Monday, July 11, 2005

The Rule of St. Benedict

St. Benedict's feast day is almost over, but I'll post this nonetheless...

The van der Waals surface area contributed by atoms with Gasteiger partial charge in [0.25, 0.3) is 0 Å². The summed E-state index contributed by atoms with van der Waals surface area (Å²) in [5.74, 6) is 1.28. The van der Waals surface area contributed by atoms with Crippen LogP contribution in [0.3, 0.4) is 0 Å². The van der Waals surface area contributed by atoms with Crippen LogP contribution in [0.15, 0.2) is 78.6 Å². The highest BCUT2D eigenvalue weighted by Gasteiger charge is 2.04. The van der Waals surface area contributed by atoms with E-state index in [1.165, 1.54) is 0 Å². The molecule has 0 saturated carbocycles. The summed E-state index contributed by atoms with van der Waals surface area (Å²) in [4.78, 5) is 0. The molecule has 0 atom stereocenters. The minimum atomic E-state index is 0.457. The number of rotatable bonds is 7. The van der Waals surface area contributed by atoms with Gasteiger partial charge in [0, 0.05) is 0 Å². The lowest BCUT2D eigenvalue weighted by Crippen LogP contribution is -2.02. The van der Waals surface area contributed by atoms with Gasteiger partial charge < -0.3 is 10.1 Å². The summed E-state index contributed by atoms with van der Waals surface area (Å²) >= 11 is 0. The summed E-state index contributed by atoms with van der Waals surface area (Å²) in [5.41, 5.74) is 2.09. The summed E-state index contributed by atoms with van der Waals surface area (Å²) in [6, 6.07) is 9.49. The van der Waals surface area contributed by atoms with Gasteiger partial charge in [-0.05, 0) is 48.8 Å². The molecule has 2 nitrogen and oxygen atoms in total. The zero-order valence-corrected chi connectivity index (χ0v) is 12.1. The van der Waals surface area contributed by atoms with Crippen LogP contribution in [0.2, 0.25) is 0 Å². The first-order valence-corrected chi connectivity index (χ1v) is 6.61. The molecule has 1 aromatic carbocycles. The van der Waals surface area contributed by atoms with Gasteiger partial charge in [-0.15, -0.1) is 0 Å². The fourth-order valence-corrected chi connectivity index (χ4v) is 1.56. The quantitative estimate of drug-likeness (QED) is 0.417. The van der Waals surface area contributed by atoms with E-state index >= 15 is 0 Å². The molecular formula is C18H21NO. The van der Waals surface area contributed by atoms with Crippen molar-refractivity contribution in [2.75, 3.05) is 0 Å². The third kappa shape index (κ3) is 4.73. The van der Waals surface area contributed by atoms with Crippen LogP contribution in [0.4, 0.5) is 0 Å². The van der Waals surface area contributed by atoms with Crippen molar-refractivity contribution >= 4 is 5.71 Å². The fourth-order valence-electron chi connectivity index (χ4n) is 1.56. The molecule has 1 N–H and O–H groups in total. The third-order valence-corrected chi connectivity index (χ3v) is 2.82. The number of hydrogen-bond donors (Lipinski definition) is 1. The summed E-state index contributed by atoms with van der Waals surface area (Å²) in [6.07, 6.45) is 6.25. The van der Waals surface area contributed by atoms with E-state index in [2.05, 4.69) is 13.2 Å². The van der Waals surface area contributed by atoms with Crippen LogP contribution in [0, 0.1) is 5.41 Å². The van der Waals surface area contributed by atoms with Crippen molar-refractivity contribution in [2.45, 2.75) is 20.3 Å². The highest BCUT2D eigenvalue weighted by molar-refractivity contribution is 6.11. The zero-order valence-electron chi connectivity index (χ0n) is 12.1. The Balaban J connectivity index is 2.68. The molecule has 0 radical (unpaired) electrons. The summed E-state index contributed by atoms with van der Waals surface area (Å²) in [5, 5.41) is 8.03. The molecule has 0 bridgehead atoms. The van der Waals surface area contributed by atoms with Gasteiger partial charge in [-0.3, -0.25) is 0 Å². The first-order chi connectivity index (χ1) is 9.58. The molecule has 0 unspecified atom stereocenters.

I took a very interesting and thoughtful medieval history class last year from a Jewish professor. When I say it was medieval history, I really mean it was Church history, and an insightful one at that. One of her theses in the class was that while many (if not most) historians believe the Magna Carta was the most important document of the Middle Ages, she thinks the Rule of St. Benedict was. Why? There are several reasons. First, obviously, it helped preserve scholarly works. Second, it was written, arranged and presented in such a way that many men felt compelled to enter the monastery because of it (or, to put it another way, it encouraged vocations). Third, it served as the basis for most other rules to be developed. Fourth, it could - and was - easily translated and adapted for use by lay people of the day. It wasn't that they followed the Rule per se, but that the Rule deeply influenced society's thought and even had an impact on the structure of society. Her last argument is confirmed even today. At Mass tonight, our priest preached on the importance of St. Benedict's motto "work and pray" in our lives today.